Friday, 23 December 2011

Lost in Lace

Lost in Lace at the Gas Hall,  Birmingham Museum and Art Gallery.

The entrance to the exhibition room

and then as you come inside, a curtain of lace

followed on your right, with lace wall and door by Francois Beroalde de Verville

Lace the final frontier,  Michael Brennand-Wood  (cutting, painting, aluminium, acrylic wood)

"My intention is to construct a military lace emblematic of conflict and the annexing of resources and territory.

Imagery for the roundels is drawn from three sources: lace, weaponry and Rorschach test".

After the dream, Chiharu Shiota, (wool, cotton, paint)

"My installations with clothes always refer to the clothes as a second skin, which carry the memories of the people who wore these clothes.

I am more interested in the lines, which are often represented in my work through black string. These strings are woven into each other, which can make it look a bit like lace, which is also intricately woven. The difference is that my strings are in a random pattern, whilst lace follows set designs and patterns".

The latticed eye of memory, Liz, Nilsson, (screen-printing, laser-printing, stitching, laser-cutting, embellishing, Viscose satin, thread)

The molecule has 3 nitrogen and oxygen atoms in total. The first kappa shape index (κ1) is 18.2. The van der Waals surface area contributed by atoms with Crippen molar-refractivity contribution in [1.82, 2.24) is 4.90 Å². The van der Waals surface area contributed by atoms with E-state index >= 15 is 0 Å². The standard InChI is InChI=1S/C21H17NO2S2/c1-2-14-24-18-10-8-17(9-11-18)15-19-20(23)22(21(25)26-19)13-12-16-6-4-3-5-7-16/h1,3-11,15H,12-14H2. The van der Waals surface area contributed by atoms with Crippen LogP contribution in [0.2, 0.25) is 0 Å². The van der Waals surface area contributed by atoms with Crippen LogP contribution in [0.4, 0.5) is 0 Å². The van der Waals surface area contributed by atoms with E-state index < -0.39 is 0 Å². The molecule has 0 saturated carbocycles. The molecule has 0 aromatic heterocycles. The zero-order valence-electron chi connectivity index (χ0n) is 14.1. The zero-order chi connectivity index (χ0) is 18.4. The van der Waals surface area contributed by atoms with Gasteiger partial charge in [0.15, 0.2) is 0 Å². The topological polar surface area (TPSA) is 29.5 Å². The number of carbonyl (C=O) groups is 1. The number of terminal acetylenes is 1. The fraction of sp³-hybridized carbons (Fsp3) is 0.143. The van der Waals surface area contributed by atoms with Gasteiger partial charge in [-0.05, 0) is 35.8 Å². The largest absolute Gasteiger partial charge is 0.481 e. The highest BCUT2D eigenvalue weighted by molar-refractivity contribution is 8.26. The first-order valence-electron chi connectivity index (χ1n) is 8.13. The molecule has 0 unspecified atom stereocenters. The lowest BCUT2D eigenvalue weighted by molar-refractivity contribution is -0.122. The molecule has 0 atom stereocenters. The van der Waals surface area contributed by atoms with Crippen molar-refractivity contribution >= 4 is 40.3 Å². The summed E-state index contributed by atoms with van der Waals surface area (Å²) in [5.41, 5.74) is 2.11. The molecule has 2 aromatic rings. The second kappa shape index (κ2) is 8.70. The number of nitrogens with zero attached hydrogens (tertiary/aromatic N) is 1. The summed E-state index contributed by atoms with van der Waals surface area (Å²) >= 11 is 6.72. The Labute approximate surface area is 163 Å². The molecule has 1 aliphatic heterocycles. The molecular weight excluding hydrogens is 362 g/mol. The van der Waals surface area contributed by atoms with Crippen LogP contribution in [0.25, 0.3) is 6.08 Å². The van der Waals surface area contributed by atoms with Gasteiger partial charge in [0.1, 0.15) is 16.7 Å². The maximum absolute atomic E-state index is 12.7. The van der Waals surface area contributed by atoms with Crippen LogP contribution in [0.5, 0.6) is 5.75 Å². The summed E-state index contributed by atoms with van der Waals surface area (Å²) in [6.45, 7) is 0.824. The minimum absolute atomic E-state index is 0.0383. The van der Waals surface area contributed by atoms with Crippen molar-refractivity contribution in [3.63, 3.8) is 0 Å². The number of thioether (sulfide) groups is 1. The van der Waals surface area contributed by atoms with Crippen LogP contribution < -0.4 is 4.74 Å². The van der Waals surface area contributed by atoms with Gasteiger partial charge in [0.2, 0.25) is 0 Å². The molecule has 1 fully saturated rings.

"The principal concept for my work concerns memory traces. Lace has for a long time inspired me because it has an ethereal nature not unlike that of memory itself. For the Gas Hall at Birmingham Museum and Art Gallery, the shadows, cast by one fabric onto another or to the surrounding area, are reminders of the transcience of memory and experience!"

Lacing Space, Piper Shepard (Muslin, gesso, graphite, aluminium)

Inverted Chrystal Cathedral, Atelier Manferdini (designed using engineering platform ROBOT, assemblage 40,000 crystals, 1,000 strands of steel cable)

A thin line between Space and Matter, Tamar Frank

A very dark room, fibres of thread illuminated to form the most amazing construction. Frank Tamar specialises in site-sensitive installations which use light. "Like lace making I am in fact repeating the same action over and over. And, as with lace making, I am creating a work from a single thread, the pattern defined by the space between the threads: the emptiness".

1 comment:

  1. I wonder what Ms Havisham would have thought?